Review of Hussey Butchers
This review of Hussey butchers is the first review by our new author: “Steak Boner”, a steak lover so passionate about T-bone steak that he won’t stop eating it until he finds the best T-Bone in London.
Steak Boner makes it to Wapping
I’m on a quest to find out which London butcher has the best T-Bone steak. My First week sees me hit up Hussey Butchers, a traditional butcher in Wapping, East London.
I’d finally made it to Wapping. I somehow survived the lovely up-and-coming neighbourhood of Shadwell intact and google maps had placed me directly in front of… The Hussey Green Grocer!? I felt like someone google troll was having a right laugh at me. But suddenly, out of the corner of my eye I caught red chunks of meat hung from the shop display. I swear, if Heaven had a store front, there would be aged meat hanging from it too. So I joined a small queue forming outside Hussey Butcher eyeing up those gorgeous chunks of Beef.
Hussey Butchers is a family run butcher, with Ian Hussey, the main butcher, serving the community of Wapping with quality meat for over 50 years. The butcher has a broad range of meat, but only sells high quality beef from cattle raised to produce meat (they do not sell meat from ex diary cows).
Hussey Butchers’ T-bone Steak
The butcher counter was stacked with enormous cuts of steak. I asked the butcher if he had any T-Bone steak and he grabbed an enormous rack and carved off a large chunk weighing in at 700gm.
The butcher explained that the steak was from a Hereford cow. This is a breed of cow that came from Hertfordshire in the West Midlands. The Hereford cow, identifiable by its white head and red-brown body, is beef cattle meaning that it is breed specifically to become delicious.
The steak was a medium-light red colour indicating that the cattle was reasonably young (Hussey Butchers tell me that the beef is usually from cows about 2 years of age). The steak was dry-aged (a process of storing the meat in cool temperatures which breaks down the meat and improves taste and tenderness) for 21 days and had a small amount of marbling (little bits of fat throughout the muscle which, when cooked, are supposed to make the steak a bit tastier).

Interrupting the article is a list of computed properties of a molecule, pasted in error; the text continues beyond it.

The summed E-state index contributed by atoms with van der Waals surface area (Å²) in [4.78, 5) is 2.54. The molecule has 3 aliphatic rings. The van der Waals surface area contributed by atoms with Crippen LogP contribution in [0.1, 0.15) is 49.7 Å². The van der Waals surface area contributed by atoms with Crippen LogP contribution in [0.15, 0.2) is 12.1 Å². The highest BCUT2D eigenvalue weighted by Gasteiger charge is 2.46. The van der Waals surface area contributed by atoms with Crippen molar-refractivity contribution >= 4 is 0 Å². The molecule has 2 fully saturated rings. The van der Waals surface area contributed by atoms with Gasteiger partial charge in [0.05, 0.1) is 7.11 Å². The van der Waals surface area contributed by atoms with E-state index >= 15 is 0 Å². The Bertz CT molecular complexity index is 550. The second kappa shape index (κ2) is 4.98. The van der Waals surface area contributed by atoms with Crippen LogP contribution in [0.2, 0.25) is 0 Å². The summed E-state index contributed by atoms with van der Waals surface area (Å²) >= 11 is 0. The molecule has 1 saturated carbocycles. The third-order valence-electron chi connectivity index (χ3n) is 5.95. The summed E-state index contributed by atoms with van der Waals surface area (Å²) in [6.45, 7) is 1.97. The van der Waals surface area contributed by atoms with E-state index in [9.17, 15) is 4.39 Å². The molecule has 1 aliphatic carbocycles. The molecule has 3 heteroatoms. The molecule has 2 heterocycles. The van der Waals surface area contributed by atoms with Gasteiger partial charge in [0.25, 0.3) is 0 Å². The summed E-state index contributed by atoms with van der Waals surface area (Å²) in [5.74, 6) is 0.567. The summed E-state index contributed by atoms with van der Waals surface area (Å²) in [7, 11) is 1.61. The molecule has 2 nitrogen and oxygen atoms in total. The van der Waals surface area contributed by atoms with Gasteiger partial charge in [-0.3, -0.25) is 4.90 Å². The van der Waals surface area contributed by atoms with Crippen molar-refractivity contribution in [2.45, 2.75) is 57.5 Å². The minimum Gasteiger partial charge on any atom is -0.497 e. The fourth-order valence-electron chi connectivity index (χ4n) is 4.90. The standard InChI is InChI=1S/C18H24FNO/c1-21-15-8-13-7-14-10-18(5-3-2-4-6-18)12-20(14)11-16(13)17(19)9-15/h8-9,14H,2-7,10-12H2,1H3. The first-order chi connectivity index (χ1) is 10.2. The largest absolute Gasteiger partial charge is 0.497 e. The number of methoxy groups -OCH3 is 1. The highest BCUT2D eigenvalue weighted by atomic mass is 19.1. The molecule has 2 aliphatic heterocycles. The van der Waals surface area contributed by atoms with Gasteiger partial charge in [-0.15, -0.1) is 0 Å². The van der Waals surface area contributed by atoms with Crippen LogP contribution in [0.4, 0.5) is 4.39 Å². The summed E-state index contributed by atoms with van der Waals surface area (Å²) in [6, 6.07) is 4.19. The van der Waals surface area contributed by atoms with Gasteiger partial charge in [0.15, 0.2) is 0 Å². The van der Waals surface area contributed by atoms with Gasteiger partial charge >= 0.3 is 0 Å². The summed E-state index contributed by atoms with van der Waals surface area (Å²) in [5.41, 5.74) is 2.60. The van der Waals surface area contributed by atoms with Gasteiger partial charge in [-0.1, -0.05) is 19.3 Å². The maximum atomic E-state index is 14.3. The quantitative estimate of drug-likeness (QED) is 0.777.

Cooking the T-Bone
Cooking the T-Bone steak can be tough as you’ve got two very different cuts of steak (The Sirloin and Fillet) at two different sizes.
I ended up cooking the steak for about 2 minutes 30 seconds a side and rested it for 4-5 minutes before eating. The result was an excellent looking medium-rare steak.
Eating the T-Bone
The T-bone looked great at all stages on its journey into my mouth. I was about to eat it and I was excited. I started with the Sirloin. The sirloin wasn’t the easiest to cut, but despite that it was quite tender. The sirloin had a slight beefy taste but the taste didn’t hold beyond a bite or two.
The fillet was good, it was pretty tender (though not melt in the mouth) and had a slight taste to it (as much as you can expect from a fillet).
The T-bone disappeared pretty quickly and at no stage was a chore to get through.
All in all this was a pretty good T-Bone steak. Hussey’s rank is a bit of a moot point for now as Hussey Butchers is the first stop on my glorious T-bone tour of London. But check out my hit list of steakhouses and keep an eye on the leader board as I continue to visit more steak houses.
Don’t forget, if you know a great butcher that I should check out let me know about it in the comments section below.